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Film preview: Add family matters, murderous rampages and more to your watchlist this winter

Tara Desai/Daily Bruin

By Victoria Munck, Natalie Glawe, Breanna Diaz, and Francis Moon

Jan. 18, 2023 4:08 p.m.

This post was updated Jan. 18 at 8:13 p.m.

Despite the frosty weather, movie theaters will be anything but chill.

Audiences will be in for a blizzard of films to kick off the new year. The season’s lineup includes explorations of complex family relationships and suspenseful thrillers that will send shivers down audiences’ spines.

Read on for the Daily Bruin’s picks to bundle up and watch this winter.

(Courtesy of A24)
Finn Wolfhard (left) and Julianne Moore (right) play mother-son duo Ziggy and Evelyn Katz. Directed by actor Jesse Eisenberg, the movie will be released on Jan. 20. (Courtesy of A24)

“When You Finish Saving the World” (A24)

Jesse Eisenberg has taken to the director’s chair for the first time to introduce a moving coming-of-age story.

The actor’s feature directorial debut, “When You Finish Saving the World,” is set to release in theaters Friday, one year after its premiere at the Sundance Film Festival. Adapted to the screen from Eisenberg’s 2020 audiobook of the same name, the comedy drama navigates the complicated relationship between Evelyn Katz (Julianne Moore) and her teenage son Ziggy (Finn Wolfhard). While Evelyn dedicates herself to her work supporting survivors of domestic abuse, Ziggy directs his efforts toward his aspirations as a musician, and the pair struggles to connect.

The film’s official trailer gives viewers a first look at the tension between the mother and son, displaying glimpses of Ziggy’s snappy, stubborn dialogue and Evelyn’s noticeably dejected spirit. With raw, earnest performances from Moore and Wolfhard alongside Eisenberg’s distinct comedic voice, audiences can expect to find a sharp and moving journey within this feature.

Viewers in search of a compelling new tale should gear up to witness the launch of Eisenberg’s directing career in theaters this winter.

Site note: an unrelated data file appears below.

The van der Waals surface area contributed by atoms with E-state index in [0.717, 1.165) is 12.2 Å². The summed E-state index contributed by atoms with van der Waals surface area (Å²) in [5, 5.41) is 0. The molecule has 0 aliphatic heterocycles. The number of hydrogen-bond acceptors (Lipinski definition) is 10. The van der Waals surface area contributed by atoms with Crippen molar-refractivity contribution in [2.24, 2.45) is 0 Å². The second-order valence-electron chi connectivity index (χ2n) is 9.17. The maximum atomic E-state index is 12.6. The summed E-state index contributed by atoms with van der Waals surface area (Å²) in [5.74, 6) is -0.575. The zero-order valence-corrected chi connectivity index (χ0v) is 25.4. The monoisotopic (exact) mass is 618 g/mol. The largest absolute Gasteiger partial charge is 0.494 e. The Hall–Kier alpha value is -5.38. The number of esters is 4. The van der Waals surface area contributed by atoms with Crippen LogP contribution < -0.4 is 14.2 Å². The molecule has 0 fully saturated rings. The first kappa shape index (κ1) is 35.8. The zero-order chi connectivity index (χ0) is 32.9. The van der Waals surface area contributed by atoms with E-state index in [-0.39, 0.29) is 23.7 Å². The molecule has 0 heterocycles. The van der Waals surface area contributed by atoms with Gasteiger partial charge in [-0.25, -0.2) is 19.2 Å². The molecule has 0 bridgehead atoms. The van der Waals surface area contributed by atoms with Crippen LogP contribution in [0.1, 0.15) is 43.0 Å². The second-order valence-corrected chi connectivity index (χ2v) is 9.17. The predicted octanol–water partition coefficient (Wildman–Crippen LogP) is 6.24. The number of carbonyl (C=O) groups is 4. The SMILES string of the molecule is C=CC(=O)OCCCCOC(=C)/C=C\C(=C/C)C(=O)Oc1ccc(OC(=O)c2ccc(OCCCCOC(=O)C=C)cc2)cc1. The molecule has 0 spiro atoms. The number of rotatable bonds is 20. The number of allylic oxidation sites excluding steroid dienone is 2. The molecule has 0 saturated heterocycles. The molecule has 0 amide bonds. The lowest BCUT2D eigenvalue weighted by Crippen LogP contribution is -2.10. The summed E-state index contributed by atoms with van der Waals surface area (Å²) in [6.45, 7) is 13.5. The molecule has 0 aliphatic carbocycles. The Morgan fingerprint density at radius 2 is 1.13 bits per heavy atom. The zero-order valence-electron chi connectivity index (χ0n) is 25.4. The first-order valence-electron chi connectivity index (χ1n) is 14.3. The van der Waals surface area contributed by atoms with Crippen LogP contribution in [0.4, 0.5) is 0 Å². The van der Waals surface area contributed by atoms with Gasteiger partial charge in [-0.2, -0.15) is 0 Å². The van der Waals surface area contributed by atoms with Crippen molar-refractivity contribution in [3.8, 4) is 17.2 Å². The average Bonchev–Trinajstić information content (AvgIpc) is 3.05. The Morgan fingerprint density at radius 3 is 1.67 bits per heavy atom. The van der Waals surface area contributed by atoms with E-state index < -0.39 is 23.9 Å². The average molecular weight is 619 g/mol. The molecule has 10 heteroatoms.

– Victoria Munck

[Related: Film preview: Fall flicks set to feature fables, fantasy and more]

(Courtesy of Sony)
(From left to right) Zen McGrath, Laura Dern and Hugh Jackman play Peter, Kate and Nicholas in “The Son.” Directed by Florian Zeller, the film will be released on Jan. 20. (Courtesy of Sony)

“The Son” (CAA Media Finance)

“The Son” brings a dysfunctionality that is seldom found outside the home to the big screen.

The drama is set to release in theaters Friday and, as seen in trailers, is likely to bring hard-hitting matters to mind. “The Son” tells the dark story of a troubled boy and his parents’ desperate attempts to pull his head above water. The father, Peter (Hugh Jackman), has chosen to rebuild and reinvent his life with a new family. All goes swimmingly for him until his ex-wife, Kate (Laura Dern) comes bearing their troubled teenage son.

Resultingly, Peter is tasked with juggling the demands of his new family alongside his son from his previous marriage. As evident in preliminary teasers, emotions will run swelteringly high as the dysfunctional family dynamic unfolds before audiences’ eyes. The film comes from Academy Award-winning director Florian Zeller, who wrote and directed both “The Son” and the adaptation of its prequel “The Father.”

If audiences are in need of an all-too-real drama, this one will surely fit the bill.

– Natalie Glawe

(Courtesy of Universal Pictures)
(From left to right) Dave Bautista, Abby Quinn and Nikki Amuka-Bird stand in a wooden cabin. Directed by M. Night Shyamalan, the movie will be released on Feb. 3. (Courtesy of Universal Pictures)

“Knock at the Cabin” (Universal Pictures)

The classic juxtaposition of a taciturn wooded land and a remote log cabin is coming back to the big screen.

After its scheduled release to theaters on Feb. 3, “Knock at the Cabin” will likely leave audiences with a heightened inclination to avoid a retreat to a log cabin. The thriller joins director M. Night Shyamalan’s collection of mystical spine-chillers, including the renowned “The Sixth Sense” and “Split.”

Based on trailers, the film opens as a seemingly wondrous, restful escape for a family of three, though that sentiment only stands until they are taken hostage by a team of four disturbing individuals. The family is tasked with making an unfathomable choice – one that will potentially save humankind from a devastating apocalypse. Dave Bautista appears as one of the unnerving perpetrators tormenting Jonathan Groff and Ben Aldridge, the loving parents of Wen, played by Kristen Cui.